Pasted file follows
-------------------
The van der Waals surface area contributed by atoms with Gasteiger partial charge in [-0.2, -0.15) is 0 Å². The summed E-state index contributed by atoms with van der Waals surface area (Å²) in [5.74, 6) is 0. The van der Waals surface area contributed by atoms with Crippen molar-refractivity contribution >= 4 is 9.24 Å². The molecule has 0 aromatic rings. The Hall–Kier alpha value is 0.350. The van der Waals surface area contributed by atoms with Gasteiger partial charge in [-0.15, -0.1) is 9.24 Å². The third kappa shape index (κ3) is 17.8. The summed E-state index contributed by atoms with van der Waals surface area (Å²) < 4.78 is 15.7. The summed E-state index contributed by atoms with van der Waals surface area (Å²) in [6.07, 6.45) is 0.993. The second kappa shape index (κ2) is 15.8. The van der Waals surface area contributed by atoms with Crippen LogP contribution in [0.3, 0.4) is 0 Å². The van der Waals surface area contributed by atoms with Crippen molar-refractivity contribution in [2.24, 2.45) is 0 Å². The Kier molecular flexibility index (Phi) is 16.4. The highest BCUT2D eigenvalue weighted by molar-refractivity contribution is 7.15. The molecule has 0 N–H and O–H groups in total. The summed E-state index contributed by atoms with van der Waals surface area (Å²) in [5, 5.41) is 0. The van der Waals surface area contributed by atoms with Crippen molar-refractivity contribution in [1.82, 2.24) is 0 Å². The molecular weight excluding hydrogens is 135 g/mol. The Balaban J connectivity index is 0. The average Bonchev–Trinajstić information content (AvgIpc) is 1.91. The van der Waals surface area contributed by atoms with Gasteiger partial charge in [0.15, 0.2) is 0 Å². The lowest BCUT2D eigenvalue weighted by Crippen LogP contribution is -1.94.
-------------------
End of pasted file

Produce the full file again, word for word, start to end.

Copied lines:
The van der Waals surface area contributed by atoms with Gasteiger partial charge in [-0.2, -0.15) is 0 Å². The summed E-state index contributed by atoms with van der Waals surface area (Å²) in [5.74, 6) is 0. The van der Waals surface area contributed by atoms with Crippen molar-refractivity contribution >= 4 is 9.24 Å². The molecule has 0 aromatic rings. The Hall–Kier alpha value is 0.350. The van der Waals surface area contributed by atoms with Gasteiger partial charge in [-0.15, -0.1) is 9.24 Å². The third kappa shape index (κ3) is 17.8. The summed E-state index contributed by atoms with van der Waals surface area (Å²) < 4.78 is 15.7. The summed E-state index contributed by atoms with van der Waals surface area (Å²) in [6.07, 6.45) is 0.993. The second kappa shape index (κ2) is 15.8. The van der Waals surface area contributed by atoms with Crippen LogP contribution in [0.3, 0.4) is 0 Å². The van der Waals surface area contributed by atoms with Crippen molar-refractivity contribution in [2.24, 2.45) is 0 Å². The Kier molecular flexibility index (Phi) is 16.4. The highest BCUT2D eigenvalue weighted by molar-refractivity contribution is 7.15. The molecule has 0 N–H and O–H groups in total. The summed E-state index contributed by atoms with van der Waals surface area (Å²) in [5, 5.41) is 0. The van der Waals surface area contributed by atoms with Crippen molar-refractivity contribution in [1.82, 2.24) is 0 Å². The molecular weight excluding hydrogens is 135 g/mol. The Balaban J connectivity index is 0. The average Bonchev–Trinajstić information content (AvgIpc) is 1.91. The van der Waals surface area contributed by atoms with Gasteiger partial charge in [0.15, 0.2) is 0 Å². The lowest BCUT2D eigenvalue weighted by Crippen LogP contribution is -1.94.